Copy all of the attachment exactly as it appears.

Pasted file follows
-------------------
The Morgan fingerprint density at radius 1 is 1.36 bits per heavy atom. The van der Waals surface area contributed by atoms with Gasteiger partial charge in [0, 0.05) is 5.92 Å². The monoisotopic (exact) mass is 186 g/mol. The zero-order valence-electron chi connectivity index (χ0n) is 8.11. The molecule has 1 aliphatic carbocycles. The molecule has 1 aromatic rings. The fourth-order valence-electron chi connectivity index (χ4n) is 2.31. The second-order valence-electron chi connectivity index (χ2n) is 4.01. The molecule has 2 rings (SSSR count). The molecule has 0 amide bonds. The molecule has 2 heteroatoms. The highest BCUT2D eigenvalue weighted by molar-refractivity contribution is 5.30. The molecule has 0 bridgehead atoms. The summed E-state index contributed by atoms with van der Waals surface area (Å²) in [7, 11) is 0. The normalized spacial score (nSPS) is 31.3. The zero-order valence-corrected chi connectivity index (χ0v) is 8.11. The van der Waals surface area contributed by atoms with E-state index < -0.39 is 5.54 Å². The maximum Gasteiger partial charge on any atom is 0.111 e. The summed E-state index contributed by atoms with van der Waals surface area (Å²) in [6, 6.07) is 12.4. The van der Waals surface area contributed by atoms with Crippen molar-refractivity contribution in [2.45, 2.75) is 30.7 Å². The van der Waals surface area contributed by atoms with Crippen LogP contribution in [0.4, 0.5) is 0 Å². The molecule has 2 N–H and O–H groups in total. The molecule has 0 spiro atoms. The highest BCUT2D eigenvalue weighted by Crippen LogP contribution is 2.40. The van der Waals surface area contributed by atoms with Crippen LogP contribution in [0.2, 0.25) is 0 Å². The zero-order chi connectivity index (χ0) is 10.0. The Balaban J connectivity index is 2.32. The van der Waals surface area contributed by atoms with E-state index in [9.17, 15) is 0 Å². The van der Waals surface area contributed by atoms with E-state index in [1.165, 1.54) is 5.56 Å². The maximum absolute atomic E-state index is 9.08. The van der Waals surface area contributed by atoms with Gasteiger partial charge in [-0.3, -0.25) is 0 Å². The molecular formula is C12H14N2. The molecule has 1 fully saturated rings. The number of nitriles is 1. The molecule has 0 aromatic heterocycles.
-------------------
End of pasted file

The Morgan fingerprint density at radius 1 is 1.36 bits per heavy atom. The van der Waals surface area contributed by atoms with Gasteiger partial charge in [0, 0.05) is 5.92 Å². The monoisotopic (exact) mass is 186 g/mol. The zero-order valence-electron chi connectivity index (χ0n) is 8.11. The molecule has 1 aliphatic carbocycles. The molecule has 1 aromatic rings. The fourth-order valence-electron chi connectivity index (χ4n) is 2.31. The second-order valence-electron chi connectivity index (χ2n) is 4.01. The molecule has 2 rings (SSSR count). The molecule has 0 amide bonds. The molecule has 2 heteroatoms. The highest BCUT2D eigenvalue weighted by molar-refractivity contribution is 5.30. The molecule has 0 bridgehead atoms. The summed E-state index contributed by atoms with van der Waals surface area (Å²) in [7, 11) is 0. The normalized spacial score (nSPS) is 31.3. The zero-order valence-corrected chi connectivity index (χ0v) is 8.11. The van der Waals surface area contributed by atoms with E-state index < -0.39 is 5.54 Å². The maximum Gasteiger partial charge on any atom is 0.111 e. The summed E-state index contributed by atoms with van der Waals surface area (Å²) in [6, 6.07) is 12.4. The van der Waals surface area contributed by atoms with Crippen molar-refractivity contribution in [2.45, 2.75) is 30.7 Å². The van der Waals surface area contributed by atoms with Crippen LogP contribution in [0.4, 0.5) is 0 Å². The molecule has 2 N–H and O–H groups in total. The molecule has 0 spiro atoms. The highest BCUT2D eigenvalue weighted by Crippen LogP contribution is 2.40. The van der Waals surface area contributed by atoms with Crippen LogP contribution in [0.2, 0.25) is 0 Å². The zero-order chi connectivity index (χ0) is 10.0. The Balaban J connectivity index is 2.32. The van der Waals surface area contributed by atoms with E-state index in [9.17, 15) is 0 Å². The van der Waals surface area contributed by atoms with E-state index in [1.165, 1.54) is 5.56 Å². The maximum absolute atomic E-state index is 9.08. The van der Waals surface area contributed by atoms with Gasteiger partial charge in [-0.3, -0.25) is 0 Å². The molecular formula is C12H14N2. The molecule has 1 fully saturated rings. The number of nitriles is 1. The molecule has 0 aromatic heterocycles.